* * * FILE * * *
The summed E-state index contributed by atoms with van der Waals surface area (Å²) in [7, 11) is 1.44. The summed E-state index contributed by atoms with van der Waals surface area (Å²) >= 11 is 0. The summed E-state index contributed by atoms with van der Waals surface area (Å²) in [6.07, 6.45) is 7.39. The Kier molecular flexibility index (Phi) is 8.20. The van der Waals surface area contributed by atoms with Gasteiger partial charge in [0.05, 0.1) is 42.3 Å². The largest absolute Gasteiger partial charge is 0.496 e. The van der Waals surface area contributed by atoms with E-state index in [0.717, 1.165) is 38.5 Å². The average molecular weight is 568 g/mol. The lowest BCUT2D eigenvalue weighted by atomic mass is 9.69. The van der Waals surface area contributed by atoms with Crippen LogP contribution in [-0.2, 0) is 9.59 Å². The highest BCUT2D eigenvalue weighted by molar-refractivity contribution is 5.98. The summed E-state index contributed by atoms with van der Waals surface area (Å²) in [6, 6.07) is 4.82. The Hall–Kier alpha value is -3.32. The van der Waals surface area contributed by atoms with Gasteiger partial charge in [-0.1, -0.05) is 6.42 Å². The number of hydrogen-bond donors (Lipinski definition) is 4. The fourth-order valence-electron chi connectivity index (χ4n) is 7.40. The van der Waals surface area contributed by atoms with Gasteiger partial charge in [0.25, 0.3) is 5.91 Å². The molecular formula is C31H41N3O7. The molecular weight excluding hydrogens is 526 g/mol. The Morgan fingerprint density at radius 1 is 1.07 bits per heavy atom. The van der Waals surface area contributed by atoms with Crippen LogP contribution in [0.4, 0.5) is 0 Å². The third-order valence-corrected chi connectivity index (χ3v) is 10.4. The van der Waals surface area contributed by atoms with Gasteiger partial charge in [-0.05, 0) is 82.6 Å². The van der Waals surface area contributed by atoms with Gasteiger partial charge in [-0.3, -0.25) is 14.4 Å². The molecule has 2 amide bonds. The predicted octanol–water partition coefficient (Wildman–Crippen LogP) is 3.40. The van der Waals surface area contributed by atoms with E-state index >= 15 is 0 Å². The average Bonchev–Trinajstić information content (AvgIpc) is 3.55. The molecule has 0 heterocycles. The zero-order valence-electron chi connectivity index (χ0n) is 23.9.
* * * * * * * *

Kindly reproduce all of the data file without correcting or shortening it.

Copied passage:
The summed E-state index contributed by atoms with van der Waals surface area (Å²) in [7, 11) is 1.44. The summed E-state index contributed by atoms with van der Waals surface area (Å²) >= 11 is 0. The summed E-state index contributed by atoms with van der Waals surface area (Å²) in [6.07, 6.45) is 7.39. The Kier molecular flexibility index (Phi) is 8.20. The van der Waals surface area contributed by atoms with Gasteiger partial charge in [0.05, 0.1) is 42.3 Å². The largest absolute Gasteiger partial charge is 0.496 e. The van der Waals surface area contributed by atoms with E-state index in [0.717, 1.165) is 38.5 Å². The average molecular weight is 568 g/mol. The lowest BCUT2D eigenvalue weighted by atomic mass is 9.69. The van der Waals surface area contributed by atoms with Crippen LogP contribution in [-0.2, 0) is 9.59 Å². The highest BCUT2D eigenvalue weighted by molar-refractivity contribution is 5.98. The summed E-state index contributed by atoms with van der Waals surface area (Å²) in [6, 6.07) is 4.82. The Hall–Kier alpha value is -3.32. The van der Waals surface area contributed by atoms with Gasteiger partial charge in [-0.1, -0.05) is 6.42 Å². The number of hydrogen-bond donors (Lipinski definition) is 4. The fourth-order valence-electron chi connectivity index (χ4n) is 7.40. The van der Waals surface area contributed by atoms with Gasteiger partial charge in [0.25, 0.3) is 5.91 Å². The molecular formula is C31H41N3O7. The molecular weight excluding hydrogens is 526 g/mol. The Morgan fingerprint density at radius 1 is 1.07 bits per heavy atom. The van der Waals surface area contributed by atoms with Crippen LogP contribution in [0.4, 0.5) is 0 Å². The third-order valence-corrected chi connectivity index (χ3v) is 10.4. The van der Waals surface area contributed by atoms with Gasteiger partial charge in [-0.05, 0) is 82.6 Å². The van der Waals surface area contributed by atoms with Gasteiger partial charge in [-0.3, -0.25) is 14.4 Å². The molecule has 2 amide bonds. The predicted octanol–water partition coefficient (Wildman–Crippen LogP) is 3.40. The van der Waals surface area contributed by atoms with E-state index >= 15 is 0 Å². The average Bonchev–Trinajstić information content (AvgIpc) is 3.55. The molecule has 0 heterocycles. The zero-order valence-electron chi connectivity index (χ0n) is 23.9.